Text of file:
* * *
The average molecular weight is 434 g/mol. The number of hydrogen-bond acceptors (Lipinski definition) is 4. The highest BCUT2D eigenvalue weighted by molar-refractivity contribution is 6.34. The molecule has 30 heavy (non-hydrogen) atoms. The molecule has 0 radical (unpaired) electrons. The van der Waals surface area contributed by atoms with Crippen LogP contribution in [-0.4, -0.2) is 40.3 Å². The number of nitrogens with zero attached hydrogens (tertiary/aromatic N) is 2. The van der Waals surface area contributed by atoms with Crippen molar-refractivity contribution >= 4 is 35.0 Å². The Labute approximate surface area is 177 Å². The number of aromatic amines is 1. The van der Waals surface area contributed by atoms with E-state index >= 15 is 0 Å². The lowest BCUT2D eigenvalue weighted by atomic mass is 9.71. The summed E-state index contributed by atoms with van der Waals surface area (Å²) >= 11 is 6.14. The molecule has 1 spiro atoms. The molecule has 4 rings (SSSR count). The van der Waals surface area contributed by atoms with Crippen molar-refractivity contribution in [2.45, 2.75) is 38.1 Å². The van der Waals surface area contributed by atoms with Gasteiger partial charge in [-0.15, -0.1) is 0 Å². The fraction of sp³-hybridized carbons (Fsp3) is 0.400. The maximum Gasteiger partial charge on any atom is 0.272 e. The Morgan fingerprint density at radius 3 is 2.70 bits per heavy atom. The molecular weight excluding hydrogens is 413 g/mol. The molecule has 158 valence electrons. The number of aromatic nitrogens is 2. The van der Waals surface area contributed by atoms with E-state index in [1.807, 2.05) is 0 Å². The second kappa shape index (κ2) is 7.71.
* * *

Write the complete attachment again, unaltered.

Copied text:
The average molecular weight is 434 g/mol. The number of hydrogen-bond acceptors (Lipinski definition) is 4. The highest BCUT2D eigenvalue weighted by molar-refractivity contribution is 6.34. The molecule has 30 heavy (non-hydrogen) atoms. The molecule has 0 radical (unpaired) electrons. The van der Waals surface area contributed by atoms with Crippen LogP contribution in [-0.4, -0.2) is 40.3 Å². The number of nitrogens with zero attached hydrogens (tertiary/aromatic N) is 2. The van der Waals surface area contributed by atoms with Crippen molar-refractivity contribution >= 4 is 35.0 Å². The Labute approximate surface area is 177 Å². The number of aromatic amines is 1. The van der Waals surface area contributed by atoms with E-state index >= 15 is 0 Å². The lowest BCUT2D eigenvalue weighted by atomic mass is 9.71. The summed E-state index contributed by atoms with van der Waals surface area (Å²) >= 11 is 6.14. The molecule has 1 spiro atoms. The molecule has 4 rings (SSSR count). The van der Waals surface area contributed by atoms with Crippen molar-refractivity contribution in [2.45, 2.75) is 38.1 Å². The van der Waals surface area contributed by atoms with Gasteiger partial charge in [-0.15, -0.1) is 0 Å². The fraction of sp³-hybridized carbons (Fsp3) is 0.400. The maximum Gasteiger partial charge on any atom is 0.272 e. The Morgan fingerprint density at radius 3 is 2.70 bits per heavy atom. The molecular weight excluding hydrogens is 413 g/mol. The molecule has 158 valence electrons. The number of aromatic nitrogens is 2. The van der Waals surface area contributed by atoms with E-state index in [1.807, 2.05) is 0 Å². The second kappa shape index (κ2) is 7.71.